A fellow library staffer recently observed that libraries are the place where the public goes to get an introduction to new technologies. One may scoff at that notion as an overstatement of importance, but on examination, it’s not such a far-fetched idea.
Libraries are in the business of early adoption for technological innovations, as most leaps forward have a profound effect on how library resources are preserved, shared and consumed. And as we begin to augment ways in which knowledge can be transformed either at the point of inspiration or in the presence of the resources that make transformation possible, it’s a natural progression to provide users with tools to communicate new ideas through the creative process as a next stage of evolution for libraries.
To wit, the very first cuneiform tablets may not seem terribly innovative given our immersion in modern digital technologies, but they represented a leap forward in how to document the knowledge of human existence. And they were collected in the precursors to libraries discovered in Sumeria — some dating as early as 2600 BC — which initially served to house government and religious records, but later incorporated information regarding history, mathematics and sciences.
Clay eventually made way for papyrus and paper, and later the printing press made duplication and dissemination a reality. In their early stages, these techniques and what they produced weren’t available to common people so the library, in time, filled the demand for access. Following a historical timeline forward, libraries have continued this trend, introducing the public to initially expensive and difficult to access post-industrial technologies like typewriters, copiers, PCs, printers and the internet — and to varying degrees, have made freely available tools for manipulating information of all types.
We’ve previously talked about a new kind of space that will launch at the Fine Arts Library (FAL) this fall that will continue precisely this function for library users. “The Foundry” is a maker space being developed to support the new undergraduate major in the Center for Arts and Entertainment Technologies (CAET) announced in February by the College of Fine Arts (COFA) by providing a suite of creativity tools that either have limited availability, limited accessibility or don’t exist elsewhere on campus.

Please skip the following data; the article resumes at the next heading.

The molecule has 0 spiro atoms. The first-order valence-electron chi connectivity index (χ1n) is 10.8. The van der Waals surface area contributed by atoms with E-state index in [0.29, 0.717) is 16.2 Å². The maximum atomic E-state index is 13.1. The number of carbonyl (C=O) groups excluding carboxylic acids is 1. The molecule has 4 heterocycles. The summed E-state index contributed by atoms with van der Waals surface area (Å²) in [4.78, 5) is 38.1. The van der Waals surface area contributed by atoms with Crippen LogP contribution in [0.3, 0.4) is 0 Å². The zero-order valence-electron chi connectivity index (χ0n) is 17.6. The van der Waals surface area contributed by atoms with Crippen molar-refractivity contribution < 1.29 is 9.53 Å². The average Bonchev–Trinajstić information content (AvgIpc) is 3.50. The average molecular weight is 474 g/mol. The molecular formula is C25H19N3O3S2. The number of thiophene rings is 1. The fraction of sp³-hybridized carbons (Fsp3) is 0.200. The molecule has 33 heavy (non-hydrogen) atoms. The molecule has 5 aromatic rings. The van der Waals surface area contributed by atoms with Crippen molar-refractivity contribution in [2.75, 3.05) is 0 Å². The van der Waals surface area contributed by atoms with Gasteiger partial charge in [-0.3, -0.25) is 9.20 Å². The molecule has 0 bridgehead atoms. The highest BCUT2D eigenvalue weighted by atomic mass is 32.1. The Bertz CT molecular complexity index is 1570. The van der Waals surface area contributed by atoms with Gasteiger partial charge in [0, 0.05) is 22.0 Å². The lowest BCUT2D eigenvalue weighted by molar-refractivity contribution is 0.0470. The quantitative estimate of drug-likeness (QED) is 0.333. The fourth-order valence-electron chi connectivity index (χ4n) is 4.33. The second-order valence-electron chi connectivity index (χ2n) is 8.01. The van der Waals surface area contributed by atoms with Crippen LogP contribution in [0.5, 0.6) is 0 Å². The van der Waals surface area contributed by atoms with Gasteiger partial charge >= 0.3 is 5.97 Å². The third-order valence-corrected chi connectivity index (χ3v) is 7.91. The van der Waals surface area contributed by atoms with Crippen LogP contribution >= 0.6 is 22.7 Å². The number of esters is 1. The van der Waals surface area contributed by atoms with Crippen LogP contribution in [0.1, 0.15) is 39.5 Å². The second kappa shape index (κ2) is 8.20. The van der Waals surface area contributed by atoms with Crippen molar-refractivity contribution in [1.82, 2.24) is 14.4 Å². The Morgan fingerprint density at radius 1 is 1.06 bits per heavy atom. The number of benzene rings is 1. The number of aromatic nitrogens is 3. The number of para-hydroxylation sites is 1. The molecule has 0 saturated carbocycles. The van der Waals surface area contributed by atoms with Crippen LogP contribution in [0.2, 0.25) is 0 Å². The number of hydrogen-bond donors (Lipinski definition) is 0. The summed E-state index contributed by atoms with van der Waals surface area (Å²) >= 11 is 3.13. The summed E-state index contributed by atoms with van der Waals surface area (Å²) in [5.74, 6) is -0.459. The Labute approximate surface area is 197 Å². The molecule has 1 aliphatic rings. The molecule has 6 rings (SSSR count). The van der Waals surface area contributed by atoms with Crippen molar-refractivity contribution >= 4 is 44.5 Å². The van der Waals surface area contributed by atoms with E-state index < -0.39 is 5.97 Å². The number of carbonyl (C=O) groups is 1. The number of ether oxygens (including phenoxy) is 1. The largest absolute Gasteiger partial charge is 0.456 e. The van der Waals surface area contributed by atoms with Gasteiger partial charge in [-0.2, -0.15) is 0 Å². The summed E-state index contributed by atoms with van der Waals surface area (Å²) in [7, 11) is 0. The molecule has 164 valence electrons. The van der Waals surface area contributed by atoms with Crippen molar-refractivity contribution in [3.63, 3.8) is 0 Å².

The Foundry will feature numerous studios equipped with the most current technologies for specialized production by students in the CAET program, that will also be accessible to students from any department on campus.
The Game Development Studio will permit collaborative and immersive game play, game testing and game creation, where users will be able to check out the most recent consoles and connect these to large-format monitors for multi-person, multiplayer activities, as well as tools for developing artwork, sounds and game scripts for a variety of platforms. The Singer-Songwriter Studio will provide a variety of equipment for song creation — keyboard, computer, mixer, microphones and, most importantly, a voiceover booth that provides significant sound isolation for singers and narrators to practice and record vocal parts. A Video Production Studio will provide high-end video technology and software as well as equipment to check out. A 3D Print Workspace will include a cluster of 6 LulzBot TAZ 6 3D Printer stations and a Next Engine Desktop Laser Scanner that will be fully supported from design assistance to production. A Fiber Arts Studio will provide modern sewing and embroidery machines for textile work. And the Maker Workshop will include microelectronics materials and a variety of shop tools and materials for creating across a broad spectrum of media, as well as a selection of high-end production machines:
a large-format Roland VS-30i Printer/Cutter,
and a Manix Precision Hot Wire EPS Foam Cutter.
There’s an air of nostalgia to a book-centric notion of libraries that persists with the institution’s adherents over time. But let’s not forget that libraries have long been on the leading edge of adopting new technologies throughout history — books included — and making them available to everyone.